Jerome Township agrees to settlement in Homewood suit

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Pictured is a Jerome Township Zoning Map approved by trustees in April 2015. Litigation against the township claims an area owned by Homewood Corporation has been unlawfully designated for almost 30 years. Residents opposed to entering a consent decree argue that this map, which indicates a replacement of previous maps, nullifies arguments in the lawsuit. (Graphic submitted)

Jerome Township Trustees are attempting to move past litigation over a recent referendum.
During a special meeting Monday, trustees unanimously accepted a consent decree to dismiss a lawsuit filed in September by Homewood Corporation.
Upon court approval, the consent decree will apply the PUD (planned unit development) zoning of the property that was approved by the Board of Trustees prior to a referendum.
Jerome Township will also pay the plaintiff $10,000 in addition to Homewood’s attorneys’ fees.
“Given the parties disputes and differences, Homewood Corporation and the township believe it is best to settle our differences with a consent decree,” Trustee Joe Craft said.
Craft explained the history of the litigation and dispute between township officials and developers.
He said Homewood Corporation is the owner of an approximately 80 acre property at the intersection of U.S. 33 and U.S. 42. In November 2017, Homewood filed an application to rezone the property from RU (rural residential) to PUD (planned unit development).
Public hearings were held in 2018, Craft said, and two revisions were made to the application.
Homewood then resubmitted the application on May 24, 2019, followed by a public hearing of the third revised plan on June 24, 2019. The zoning commission unanimously recommended approval.
On Aug. 6, 2019, Craft said a public hearing was held and trustees unanimously approved the zoning application. A resolution was created by trustees Aug. 15.
On Sept. 3, 2019, a referendum petition was filed. The referendum passed on the November ballot.
Homewood filed a lawsuit for declaratory judgment, injunction and damages in the Union County Court of Common Pleas on Sept. 10, 2019.
It was moved to the U.S. District Court for the Southern District of Ohio, Eastern Division on Sept. 19, 2019.
The litigation claims that Jerome Township has unlawfully classified the property as RU and unreasonably denied Homewood use of the property. Homewood claims this has caused damages exceeding $10 million.
The claims stem from discrepancies in the township’s zoning maps, Craft explained.
According to an April 4, 1973 township resolution, the property was zoned PUD as part of 550, master planned acres. The 1973 rezoning included a preliminary plan map that permitted multi-family residential development.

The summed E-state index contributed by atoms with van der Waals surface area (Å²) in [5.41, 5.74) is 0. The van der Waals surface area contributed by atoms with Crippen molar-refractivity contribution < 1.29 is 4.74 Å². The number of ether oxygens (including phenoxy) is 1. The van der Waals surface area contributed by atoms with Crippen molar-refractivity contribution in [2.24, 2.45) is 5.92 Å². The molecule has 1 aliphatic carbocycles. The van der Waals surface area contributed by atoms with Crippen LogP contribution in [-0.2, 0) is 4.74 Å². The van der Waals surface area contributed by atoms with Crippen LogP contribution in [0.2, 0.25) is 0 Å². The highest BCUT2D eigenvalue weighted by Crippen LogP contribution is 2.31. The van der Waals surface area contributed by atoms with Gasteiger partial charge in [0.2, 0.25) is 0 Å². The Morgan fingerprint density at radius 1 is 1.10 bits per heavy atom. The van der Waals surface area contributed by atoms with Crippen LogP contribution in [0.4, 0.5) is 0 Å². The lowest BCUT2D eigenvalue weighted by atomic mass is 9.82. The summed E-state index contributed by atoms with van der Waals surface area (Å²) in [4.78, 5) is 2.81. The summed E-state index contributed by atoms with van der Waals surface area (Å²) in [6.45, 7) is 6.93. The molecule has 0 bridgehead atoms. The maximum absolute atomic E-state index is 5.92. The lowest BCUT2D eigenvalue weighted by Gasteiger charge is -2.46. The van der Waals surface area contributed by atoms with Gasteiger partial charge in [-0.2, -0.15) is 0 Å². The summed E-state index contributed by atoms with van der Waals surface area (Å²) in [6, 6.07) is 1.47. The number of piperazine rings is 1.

The PUD designation was shown on township zoning maps from 1973 until the early 1990s.
At some point around that time, Craft said the maps began showing the zoning as RU.
There is a dispute as to whether any official actions were taken to change the property from PUD to RU, Craft explained.
Trustee C.J. Lovejoy said he initially “didn’t think we did anything wrong,” but has since felt that the consent decree is the best option to settle the dispute.
Craft agreed and emphasized the potential effects of choosing not to enter the consent decree.
“Understanding the fact that our maps got changed and we don’t have any evidence of why that happened, and looking at how long this lawsuit could take and the cost to the township… I think it’s in the entire township’s best interest to accept this consent decree,” he said.
Barry Adler, resident and circulator of the referendum, argued against approval.
He said there is no basis for Homewood’s argument that the rezoning action taken by trustees in August was administrative in nature, rather than legislative.
Additionally, he claimed any PUD status identified in the lawsuit would have expired after 10 years since no action was taken to create the residential development. He said there is no evidence the zoning was extended.
He said a request to rezone the area to PUD was denied in 2014. However, he said it has been rezoned lawfully three times since 1973, which would supersede the prior zoning designations.
Adler also argued zoning maps prior to digitization are unreliable because they may have been tampered with. He said they were created with colored pencils, which make designations difficult to discern after the maps have aged.
Aside from his public comments, he submitted a nearly 50-page document with additional information contesting the litigation for trustees’ review.
If accepted, he warned trustees that he would pursue legal means to have their decision overturned.
“(Accepting the consent decree) would be an unlawful and unconstitutional deprivation of the rights of Jerome Township voting residents to procedural and substantive due process,” Adler said.
Despite his requests to continue the public hearing for further consideration, trustees said they felt it was necessary to move forward.
“We’ve been fooling around with this for six months to a year,” trustee Ron Rhodes said. “I think we have all the facts and documentation at this point.”
The Board of Trustees voted unanimously to enter the consent decree, although it is still subject to court approval.



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